Fred Spek's Camp Combo live at The Local, December 30th, 2008
As 2008 draws to a close, I thought it would be appropriate to post some photos from the last show that I saw this year. The year in live music closed out for me last night at The Local, a cozy little pub within walking distance of home, with a live performance by Fred Spek's Camp Combo. This was a great night out, an intimate venue and an upbeat, swingin' set from a highly entertaining alt-jazz outfit. Fred Spek leads the Camp Combo, a unique quartet on the Toronto jazz scene in that they operate almost as a novelty act, selecting obscure and unusual numbers from the distant past to complement their own off-kilter originals. They sound a bit like a circus sideshow act, a ramshackle group of players belting out songs heard on scratchy old 78s and LPs found at garage sales, but behind all the wacky fun are some serious chops to back it up.
The Camp Combo (l to r): Fred Spek (sax), Nichol Robertson (guitar), Great Bob Scott (drums), and Rachel Melas (bass)
I've known Fred for two decades now (has it been that long?!), and he's always known how to deliver a good performance with an edge. I first met him when he was playing with an underground experimental art/jazz/punk group known as Blank Crowd. This St. Catharines-based project (eventually relocating to Toronto) were quite original at the time, particularly on the Canadian scene, maybe distant cousins to The Lounge Lizards or some of the post-punk bands flying under the radar in the mid-'80s. Fred played an angular, art-damaged sax, banged a snare drum, snarled vocals, and programmed stark beats on a drum machine within the context of Blank Crowd, and it was something to behold. From there, he moved on through various other groups, including Braino, D.E.A. (Dub Enforcement Agency) and The Mood Swingers (the precursor to the Camp Combo), away from the angst and into a jazzier world. Fred even spent a brief amount of time in my own project, post-industrial electro-pop group Parade, back in the early '90s, before figuring out that jazz was where it was at. He has continued to chart out original territory on the jazz scene with his latest endeavor.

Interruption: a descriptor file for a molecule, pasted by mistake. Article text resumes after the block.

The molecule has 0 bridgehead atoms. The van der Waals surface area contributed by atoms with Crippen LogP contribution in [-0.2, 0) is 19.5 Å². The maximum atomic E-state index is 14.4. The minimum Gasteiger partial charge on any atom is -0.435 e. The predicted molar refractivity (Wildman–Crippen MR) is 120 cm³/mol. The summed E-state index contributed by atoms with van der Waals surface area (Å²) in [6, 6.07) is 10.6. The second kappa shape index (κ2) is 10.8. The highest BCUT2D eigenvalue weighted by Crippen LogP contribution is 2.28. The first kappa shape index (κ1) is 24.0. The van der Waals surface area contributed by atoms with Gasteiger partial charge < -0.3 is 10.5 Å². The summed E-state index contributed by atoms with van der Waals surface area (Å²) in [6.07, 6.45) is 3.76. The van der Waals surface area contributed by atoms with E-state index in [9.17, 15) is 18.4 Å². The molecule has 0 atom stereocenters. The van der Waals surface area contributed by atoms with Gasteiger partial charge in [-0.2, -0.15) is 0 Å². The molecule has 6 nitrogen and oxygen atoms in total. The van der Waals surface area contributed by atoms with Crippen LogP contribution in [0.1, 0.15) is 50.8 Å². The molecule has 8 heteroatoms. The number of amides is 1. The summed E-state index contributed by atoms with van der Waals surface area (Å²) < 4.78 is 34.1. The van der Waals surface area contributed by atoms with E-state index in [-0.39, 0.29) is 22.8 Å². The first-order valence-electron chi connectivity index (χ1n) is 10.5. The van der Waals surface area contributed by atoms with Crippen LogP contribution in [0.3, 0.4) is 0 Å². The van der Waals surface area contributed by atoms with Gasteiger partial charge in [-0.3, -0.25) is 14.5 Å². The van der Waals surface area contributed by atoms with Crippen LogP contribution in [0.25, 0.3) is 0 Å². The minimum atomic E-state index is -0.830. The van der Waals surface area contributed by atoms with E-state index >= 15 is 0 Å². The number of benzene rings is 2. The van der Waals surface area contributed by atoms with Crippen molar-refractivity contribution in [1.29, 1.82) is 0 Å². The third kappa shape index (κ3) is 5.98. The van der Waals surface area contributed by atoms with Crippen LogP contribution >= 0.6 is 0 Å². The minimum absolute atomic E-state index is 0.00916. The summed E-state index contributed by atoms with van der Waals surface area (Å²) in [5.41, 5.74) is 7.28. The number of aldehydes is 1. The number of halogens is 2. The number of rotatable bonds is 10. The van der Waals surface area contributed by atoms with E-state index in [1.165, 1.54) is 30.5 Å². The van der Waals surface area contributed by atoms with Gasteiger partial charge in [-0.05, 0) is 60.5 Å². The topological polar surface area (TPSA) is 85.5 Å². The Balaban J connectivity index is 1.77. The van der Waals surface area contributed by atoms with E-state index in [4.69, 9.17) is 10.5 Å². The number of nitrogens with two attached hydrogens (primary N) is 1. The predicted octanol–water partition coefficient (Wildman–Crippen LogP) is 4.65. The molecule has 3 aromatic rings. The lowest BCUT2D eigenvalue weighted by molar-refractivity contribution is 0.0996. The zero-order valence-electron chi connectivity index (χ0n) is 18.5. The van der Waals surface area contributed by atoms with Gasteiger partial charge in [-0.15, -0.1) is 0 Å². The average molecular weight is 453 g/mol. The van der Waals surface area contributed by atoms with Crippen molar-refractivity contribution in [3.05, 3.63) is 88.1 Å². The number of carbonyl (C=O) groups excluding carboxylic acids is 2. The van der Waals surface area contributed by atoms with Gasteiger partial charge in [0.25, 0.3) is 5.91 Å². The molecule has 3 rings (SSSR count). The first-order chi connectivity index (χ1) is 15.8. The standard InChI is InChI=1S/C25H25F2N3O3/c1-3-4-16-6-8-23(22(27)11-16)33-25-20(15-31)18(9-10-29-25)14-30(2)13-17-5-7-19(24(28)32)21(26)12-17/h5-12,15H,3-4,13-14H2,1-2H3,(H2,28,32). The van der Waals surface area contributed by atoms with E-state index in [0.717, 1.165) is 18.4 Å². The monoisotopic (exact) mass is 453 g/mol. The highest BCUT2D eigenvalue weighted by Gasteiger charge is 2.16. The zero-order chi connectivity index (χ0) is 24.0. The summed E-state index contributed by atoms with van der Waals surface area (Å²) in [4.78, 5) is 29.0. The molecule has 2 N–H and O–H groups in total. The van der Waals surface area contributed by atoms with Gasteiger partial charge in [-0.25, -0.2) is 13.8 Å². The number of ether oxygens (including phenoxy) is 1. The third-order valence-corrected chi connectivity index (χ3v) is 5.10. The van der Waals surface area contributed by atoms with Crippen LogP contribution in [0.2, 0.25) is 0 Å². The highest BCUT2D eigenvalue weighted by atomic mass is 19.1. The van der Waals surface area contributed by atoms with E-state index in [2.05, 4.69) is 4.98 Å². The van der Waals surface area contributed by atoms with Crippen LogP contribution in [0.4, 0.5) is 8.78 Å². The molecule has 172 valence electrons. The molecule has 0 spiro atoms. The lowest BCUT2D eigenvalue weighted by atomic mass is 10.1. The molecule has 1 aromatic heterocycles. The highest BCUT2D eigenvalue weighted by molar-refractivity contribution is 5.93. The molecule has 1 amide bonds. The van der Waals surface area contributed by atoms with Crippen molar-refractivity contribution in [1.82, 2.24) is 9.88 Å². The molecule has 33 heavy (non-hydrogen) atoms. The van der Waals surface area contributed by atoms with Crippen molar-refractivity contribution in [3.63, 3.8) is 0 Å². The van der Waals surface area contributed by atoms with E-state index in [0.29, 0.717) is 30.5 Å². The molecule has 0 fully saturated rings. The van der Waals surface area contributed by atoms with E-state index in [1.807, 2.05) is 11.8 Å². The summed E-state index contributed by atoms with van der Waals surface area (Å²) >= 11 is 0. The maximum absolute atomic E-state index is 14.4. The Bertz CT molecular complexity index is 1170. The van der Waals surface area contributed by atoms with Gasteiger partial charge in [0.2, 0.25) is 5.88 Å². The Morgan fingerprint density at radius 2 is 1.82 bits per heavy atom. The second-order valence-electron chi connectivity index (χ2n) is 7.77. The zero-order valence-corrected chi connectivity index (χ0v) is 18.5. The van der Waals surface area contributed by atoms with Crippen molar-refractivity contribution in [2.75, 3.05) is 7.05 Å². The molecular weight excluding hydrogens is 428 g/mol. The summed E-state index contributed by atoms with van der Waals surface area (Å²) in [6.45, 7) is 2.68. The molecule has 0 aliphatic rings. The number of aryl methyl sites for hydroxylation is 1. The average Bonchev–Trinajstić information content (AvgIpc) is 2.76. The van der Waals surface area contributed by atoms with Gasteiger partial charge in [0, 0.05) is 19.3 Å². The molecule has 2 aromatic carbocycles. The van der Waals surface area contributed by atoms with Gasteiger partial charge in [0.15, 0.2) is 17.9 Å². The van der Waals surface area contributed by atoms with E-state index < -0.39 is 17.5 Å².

Spek and his band of merry jazz pranksters were in good form at The Local, spreading some holiday goodwill and revelry to send out 2008 on a positive note. The Local has to have one of the smallest stages around, but the Camp Combo didn't seem to mind, and they treated the audience to two sets of unpredictable song selections to confound and delight. Opening with their signature tune, the vaudvillian "Camper Fanfare", and tackling other originals such as the moody "Cairo", "Rock Paper Scissors", and "Irony Rhumba", the Camp Combo proved to have some composititional talents behind the novelty front. A colourful assortment of song filled out the remainder of the setlist, including (from my hazy memory) "Baby Elephant Walk", "I'll Build a Stairway to Paradise", "My Heart Belongs to Daddy", "Animal Crackers In My Soup", "Istanbul (Not Constantinople)", and the themesong to TV show "The Hilarious House of Frightenstein". How's that for entertainment? Some good light-hearted fun, occasionally veering into debauched and bawdy songs (something about a burlesque dancer named Tanya Cheex!). The Camp Combo's lineup tends to change from show to show, and this evening's group consisted of Fred Spek on sax and vocals, guitarist Nichol Robertson, bassist Rachel Melas, and the legendary Great Bob Scott on drums. This was the first time I'd seen the Combo with Scott in the drum seat, and he was a great fit for the group, adding his usual wild and crazy charm and impeccable chops to the performance.
That was my final taste of live music in 2008. From there, it was off into the night, to navigate my way home through snow-covered streets, echoes of old jazz songs and irresistible melodies ringing in my ears. This is what it's all about.